In a recent retrospective observational study published in JAMA Cardiology, patients that underwent percutaneous coronary interventions with incomplete revascularization were at higher risk of mortality if they had at least 90% stenosis in an incompletely revascularized vessel, incomplete revascularization in 2 or more vessels, or proximal left anterior descending artery incomplete revascularization.
Prior to this study “there were no findings about the relationship between incomplete revascularization severity and mortality”, according to the first author of the study, Dr. Edward L. Hannan, who is a Professor and outcomes researcher of cardiac surgery and angioplasty at the University of Albany School of Public Health.
The multicenter registry-based study included patients of all non-federal PCI hospitals in New York State. The study looked at 41,639 New York state residents who underwent PCI with multivessel coronary disease with >70% stenosis in 2 of the 3 major coronary vessels between January 1, 2010, and December 31, 2012. The study aimed to evaluate the effect of the degree of stenosis in the incomplete vessels, the number of incomplete vessels, and the location of the incomplete vessels on mortality. The median follow-up duration was 3.4 years.
“Interventionalists should be wary of always performing incomplete revascularization and should consider complete revascularization or even CABG if complete revascularization is not possible”- Dr. Edward L. Hannan
Hannan and his colleagues report a statistically significant 4.5% increase in the rate of mortality among patients with 70-89% stenosis in the incompletely revascularized lesion, and a 9% increase in mortality among patients with >90% stenosis in the incomplete vessel, compared to patients with complete revascularization at 3 years. As the number of incompletely revascularized vessels increased, the risk of mortality increased. Patients with 1 incomplete vessel had an approximately 5% increased rate of mortality, while those with 2 or more incomplete vessels had a 12% increased rate of mortality at 3 years. The risk of mortality was significantly increased in those with 2 or more incomplete vessels compared to those with 1 incomplete vessel. Finally, patients with proximal LAD incomplete lesions had a 12% increase in the rate of mortality compared to those with complete revascularization. Interestingly, compared to those with complete revascularization, the rate of mortality was still 6% higher in patients without a proximal LAD incomplete lesion. Proximal LAD incomplete lesions were associated with a 30% relative increase in mortality compared to non-proximal LAD incomplete lesions.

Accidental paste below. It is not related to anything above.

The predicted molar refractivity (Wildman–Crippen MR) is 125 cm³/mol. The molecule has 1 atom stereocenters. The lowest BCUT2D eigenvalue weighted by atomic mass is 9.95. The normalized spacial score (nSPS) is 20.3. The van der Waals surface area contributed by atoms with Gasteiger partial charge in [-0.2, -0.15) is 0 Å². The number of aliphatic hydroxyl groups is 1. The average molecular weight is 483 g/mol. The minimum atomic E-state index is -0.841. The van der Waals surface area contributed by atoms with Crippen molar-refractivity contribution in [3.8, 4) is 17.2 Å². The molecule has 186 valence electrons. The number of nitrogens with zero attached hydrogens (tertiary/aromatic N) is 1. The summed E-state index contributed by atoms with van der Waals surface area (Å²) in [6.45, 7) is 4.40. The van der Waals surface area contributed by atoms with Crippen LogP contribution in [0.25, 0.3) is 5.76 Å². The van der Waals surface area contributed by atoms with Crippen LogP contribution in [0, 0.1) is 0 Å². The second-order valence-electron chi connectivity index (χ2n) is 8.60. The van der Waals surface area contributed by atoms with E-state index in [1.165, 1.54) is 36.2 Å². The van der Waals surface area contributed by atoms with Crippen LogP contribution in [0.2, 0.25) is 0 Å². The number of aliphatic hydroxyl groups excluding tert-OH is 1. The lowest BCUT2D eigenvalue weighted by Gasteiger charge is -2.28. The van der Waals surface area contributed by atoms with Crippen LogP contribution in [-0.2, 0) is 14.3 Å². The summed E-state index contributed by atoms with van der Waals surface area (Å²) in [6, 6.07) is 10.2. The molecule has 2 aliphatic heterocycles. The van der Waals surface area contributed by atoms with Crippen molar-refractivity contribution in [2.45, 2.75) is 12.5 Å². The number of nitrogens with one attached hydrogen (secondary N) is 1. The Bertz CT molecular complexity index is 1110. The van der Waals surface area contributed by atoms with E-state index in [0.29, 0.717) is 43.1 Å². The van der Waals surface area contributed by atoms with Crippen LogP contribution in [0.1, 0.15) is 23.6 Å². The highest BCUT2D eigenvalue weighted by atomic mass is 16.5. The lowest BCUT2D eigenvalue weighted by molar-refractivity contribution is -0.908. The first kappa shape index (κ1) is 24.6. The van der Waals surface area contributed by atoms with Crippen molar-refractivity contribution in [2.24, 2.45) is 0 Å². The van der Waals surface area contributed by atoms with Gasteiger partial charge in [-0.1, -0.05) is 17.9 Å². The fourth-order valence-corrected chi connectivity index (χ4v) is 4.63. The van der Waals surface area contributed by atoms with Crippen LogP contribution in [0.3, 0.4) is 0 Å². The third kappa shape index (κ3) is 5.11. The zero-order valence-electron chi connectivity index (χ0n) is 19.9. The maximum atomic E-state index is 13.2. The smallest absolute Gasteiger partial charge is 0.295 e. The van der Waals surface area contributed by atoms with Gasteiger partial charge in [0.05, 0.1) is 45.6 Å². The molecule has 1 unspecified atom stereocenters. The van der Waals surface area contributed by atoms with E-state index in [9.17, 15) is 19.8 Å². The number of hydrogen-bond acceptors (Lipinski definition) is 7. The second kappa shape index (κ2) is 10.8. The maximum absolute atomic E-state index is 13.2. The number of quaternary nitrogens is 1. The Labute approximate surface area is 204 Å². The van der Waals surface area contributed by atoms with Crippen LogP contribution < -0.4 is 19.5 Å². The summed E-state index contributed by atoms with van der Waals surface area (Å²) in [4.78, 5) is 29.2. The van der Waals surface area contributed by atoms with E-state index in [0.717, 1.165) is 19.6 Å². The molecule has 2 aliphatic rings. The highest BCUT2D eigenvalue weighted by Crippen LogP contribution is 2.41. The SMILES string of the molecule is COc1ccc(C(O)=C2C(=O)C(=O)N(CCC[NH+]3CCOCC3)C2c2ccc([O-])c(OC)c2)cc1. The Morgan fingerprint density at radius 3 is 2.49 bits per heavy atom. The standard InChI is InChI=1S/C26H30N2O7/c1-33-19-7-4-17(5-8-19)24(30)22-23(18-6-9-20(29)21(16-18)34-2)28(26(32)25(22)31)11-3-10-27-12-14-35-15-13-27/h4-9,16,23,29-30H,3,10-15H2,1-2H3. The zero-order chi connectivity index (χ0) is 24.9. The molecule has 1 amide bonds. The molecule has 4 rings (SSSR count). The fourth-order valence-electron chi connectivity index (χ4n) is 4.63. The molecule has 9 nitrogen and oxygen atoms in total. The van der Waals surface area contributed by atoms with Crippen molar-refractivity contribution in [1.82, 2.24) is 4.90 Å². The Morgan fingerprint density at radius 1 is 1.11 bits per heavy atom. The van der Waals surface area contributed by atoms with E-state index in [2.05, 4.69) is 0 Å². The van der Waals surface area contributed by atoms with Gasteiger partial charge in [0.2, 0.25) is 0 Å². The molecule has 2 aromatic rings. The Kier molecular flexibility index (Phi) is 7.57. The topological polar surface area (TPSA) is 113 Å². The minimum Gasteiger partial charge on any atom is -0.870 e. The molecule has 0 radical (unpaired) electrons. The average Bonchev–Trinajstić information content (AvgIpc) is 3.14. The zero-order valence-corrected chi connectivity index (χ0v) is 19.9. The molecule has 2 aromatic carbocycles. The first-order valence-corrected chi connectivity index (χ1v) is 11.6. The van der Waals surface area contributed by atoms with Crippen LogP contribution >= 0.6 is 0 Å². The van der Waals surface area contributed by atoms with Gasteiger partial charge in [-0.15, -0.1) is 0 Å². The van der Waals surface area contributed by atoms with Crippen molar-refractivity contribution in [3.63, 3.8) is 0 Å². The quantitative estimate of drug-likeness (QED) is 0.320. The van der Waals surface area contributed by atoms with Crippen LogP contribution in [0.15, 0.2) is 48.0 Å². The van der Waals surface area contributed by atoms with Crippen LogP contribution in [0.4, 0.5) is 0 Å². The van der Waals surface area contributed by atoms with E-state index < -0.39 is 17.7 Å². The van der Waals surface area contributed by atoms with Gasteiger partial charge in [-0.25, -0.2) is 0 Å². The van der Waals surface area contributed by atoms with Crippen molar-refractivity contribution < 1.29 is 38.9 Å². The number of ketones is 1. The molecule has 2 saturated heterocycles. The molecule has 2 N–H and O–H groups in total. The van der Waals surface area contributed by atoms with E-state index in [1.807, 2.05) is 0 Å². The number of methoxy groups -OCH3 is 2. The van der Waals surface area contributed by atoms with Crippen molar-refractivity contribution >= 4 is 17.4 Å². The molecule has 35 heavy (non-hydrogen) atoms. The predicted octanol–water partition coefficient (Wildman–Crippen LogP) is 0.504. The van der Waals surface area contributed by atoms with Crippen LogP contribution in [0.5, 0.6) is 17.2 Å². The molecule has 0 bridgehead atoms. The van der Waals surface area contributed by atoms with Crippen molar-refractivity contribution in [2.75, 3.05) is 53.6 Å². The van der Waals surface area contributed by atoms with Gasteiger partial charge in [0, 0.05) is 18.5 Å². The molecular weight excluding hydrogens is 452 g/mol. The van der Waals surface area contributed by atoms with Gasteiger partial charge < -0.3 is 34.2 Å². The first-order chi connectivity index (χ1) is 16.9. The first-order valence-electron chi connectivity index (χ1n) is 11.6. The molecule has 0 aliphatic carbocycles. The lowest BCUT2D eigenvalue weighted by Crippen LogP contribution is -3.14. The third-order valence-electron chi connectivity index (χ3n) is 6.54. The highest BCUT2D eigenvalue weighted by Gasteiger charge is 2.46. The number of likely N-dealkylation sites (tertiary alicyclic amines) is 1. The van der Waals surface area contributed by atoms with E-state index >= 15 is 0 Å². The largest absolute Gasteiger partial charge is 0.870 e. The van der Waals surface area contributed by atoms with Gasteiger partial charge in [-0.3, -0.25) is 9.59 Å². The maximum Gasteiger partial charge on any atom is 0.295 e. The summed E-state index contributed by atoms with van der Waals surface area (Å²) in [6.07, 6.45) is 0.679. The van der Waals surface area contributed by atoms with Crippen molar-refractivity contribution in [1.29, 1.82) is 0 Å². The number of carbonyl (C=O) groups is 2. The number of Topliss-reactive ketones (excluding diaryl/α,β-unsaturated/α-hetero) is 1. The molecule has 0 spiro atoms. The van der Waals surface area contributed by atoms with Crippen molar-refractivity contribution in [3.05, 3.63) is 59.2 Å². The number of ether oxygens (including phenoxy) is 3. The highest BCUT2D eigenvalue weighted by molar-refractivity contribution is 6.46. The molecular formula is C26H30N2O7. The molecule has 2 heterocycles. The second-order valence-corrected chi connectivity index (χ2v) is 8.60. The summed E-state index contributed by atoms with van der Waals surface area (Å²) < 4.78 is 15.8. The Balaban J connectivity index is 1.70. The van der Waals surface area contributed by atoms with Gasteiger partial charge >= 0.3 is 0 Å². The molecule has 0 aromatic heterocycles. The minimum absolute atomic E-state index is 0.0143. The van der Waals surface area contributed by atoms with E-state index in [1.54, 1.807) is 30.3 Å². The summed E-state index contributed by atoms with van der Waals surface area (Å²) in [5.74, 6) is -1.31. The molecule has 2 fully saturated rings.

The authors noted that a caveat of all observation studies include selection bias and that despite statistically adjusting for known patient characteristics, “an observational study cannot fully address causality, and the outcome differences identified in our study may still be related to differences in patients’ severity of illness.” The investigators did not have access to the cause of death. Nonetheless, Dr. Hannan comments that “Interventionalists should be wary of always performing incomplete revascularization and should consider complete revascularization or even CABG if complete revascularization is not possible” and adds that “these considerations should be intensified for high-risk incomplete revascularization patients”.
When asked to comment on the implications of these findings on his clinical practice, interventional cardiologist Dr. Robert Yeh, who is an Associate Professor of Medicine at Harvard Medical School and the Director of the Richard and Susan Smith Center for Outcomes Research in Cardiology at the Beth Israel Deaconess Medical Center, said “We should be looking to achieve optimal revascularization – there are times when this may mean that all significant lesions are revascularized but there are other times when using one’s discretion to not treat lesions based on unfavorable risk: benefit is still the better part of valor.” Though, Dr. Yeh agrees there have been several observational studies showing similar results of incomplete versus complete revascularization he said, “A simple explanation for this is that the definition of complete revascularization here included staged procedures performed within 60 days. This provision effectively makes all patients who got staged procedures ‘immortal’ between the time of their index and staged procedures, since you have to survive, by definition, to get a staged procedure. This is a common epidemiological bias known as immortal time bias.”
“There is too much potential bias and confounding for questions like these to trust anything other than randomized evidence.”, he added, “I certainly aim to revascularize vessels that are causing significant symptoms or any that are culprit lesions for myocardial infarction. Those that are functionally significant and subtend important amounts of myocardium also qualify. But revascularization for some the sake of ‘completeness’ doesn’t seem to be evidence-based.”